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Hitting the sweet spot will result in longer shots with the same swing speed. Another way to increase distance is to simply swing faster. If you can keep your contact quality the same the ball will go further. These improvements are usually attained by improving your swing or by diligent practice. Another factor that we are learning increases driver distance is the angle of attack at which we swing the club into the ball. Studies using the advanced launch monitor Trackman Pro have shown that with a swing speed of 90 mph (average for male amateur players) a change in angle of attack from minus five degrees to plus 5 degrees will increase driver shots by 20 yards or more. Obviously if you hit down on your driver you would want to change this if you can. You can improve your golf swing by increasing your "golf fitness". You can do drills that strengthen the right muscles allowing you to swing faster.
The latter embodies drivers that are easy to hit. Youd have to make a really bad swing to get a poor result from a driver like the Ping G5 which offers an unyielding responsive feel and sharp trajectory. Incidentally Ping has also made innovations in drivers aimed at improving the game of women golfers especially those who want longer straighter drives and hit with confidence on any fairway. Indeed it is the right mixes of equipment that help golfers make the most of their game. Meantime drivers like the Callaway FTiQ have been rated as one of the top ten golf drivers in terms of accuracy forgiveness and quality.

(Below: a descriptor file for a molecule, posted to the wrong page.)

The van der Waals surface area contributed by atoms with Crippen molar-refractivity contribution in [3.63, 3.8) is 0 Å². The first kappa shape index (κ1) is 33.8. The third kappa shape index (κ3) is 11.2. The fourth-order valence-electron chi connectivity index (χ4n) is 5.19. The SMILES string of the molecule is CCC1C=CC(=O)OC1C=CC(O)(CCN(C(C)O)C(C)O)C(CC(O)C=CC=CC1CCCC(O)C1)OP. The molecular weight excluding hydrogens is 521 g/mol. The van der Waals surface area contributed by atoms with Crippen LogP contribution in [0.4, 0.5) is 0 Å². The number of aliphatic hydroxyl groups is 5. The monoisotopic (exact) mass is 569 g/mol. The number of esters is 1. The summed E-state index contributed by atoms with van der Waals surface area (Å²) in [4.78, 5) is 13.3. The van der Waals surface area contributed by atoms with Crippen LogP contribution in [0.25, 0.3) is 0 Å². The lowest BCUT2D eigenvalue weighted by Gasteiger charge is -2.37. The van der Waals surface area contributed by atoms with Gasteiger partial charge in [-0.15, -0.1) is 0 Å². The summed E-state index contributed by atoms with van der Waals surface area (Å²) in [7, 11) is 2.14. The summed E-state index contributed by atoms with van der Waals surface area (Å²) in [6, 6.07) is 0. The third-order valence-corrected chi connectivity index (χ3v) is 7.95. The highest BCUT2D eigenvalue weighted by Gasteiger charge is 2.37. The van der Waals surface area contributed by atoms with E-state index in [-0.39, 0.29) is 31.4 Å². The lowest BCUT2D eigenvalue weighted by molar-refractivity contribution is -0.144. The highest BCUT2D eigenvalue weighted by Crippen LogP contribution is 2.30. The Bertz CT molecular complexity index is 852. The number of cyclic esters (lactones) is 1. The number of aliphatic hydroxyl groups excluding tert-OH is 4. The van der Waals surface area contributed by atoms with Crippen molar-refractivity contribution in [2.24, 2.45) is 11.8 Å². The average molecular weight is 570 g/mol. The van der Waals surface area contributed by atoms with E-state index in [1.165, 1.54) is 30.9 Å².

Therefore beginner golfers should look for drivers with a very high MOI (5800-5900). Another common term seen when reading golf driver reviews is Center of Gravity (CG). Basically beginners should focus on drivers that have a low CG. This allows balls to have a higher flight path when compared to drivers with a higher CG. One more term used in some golf driver reviews is what is known as Coefficient of Restitution (COR). This refers to a spring-like attribute that a ball has at impact. At a higher COR the golf ball will be leaving the clubhead faster (i.e. higher momentum) for a fixed impact speed. The USGA legal limit for COR is 0.830 presently.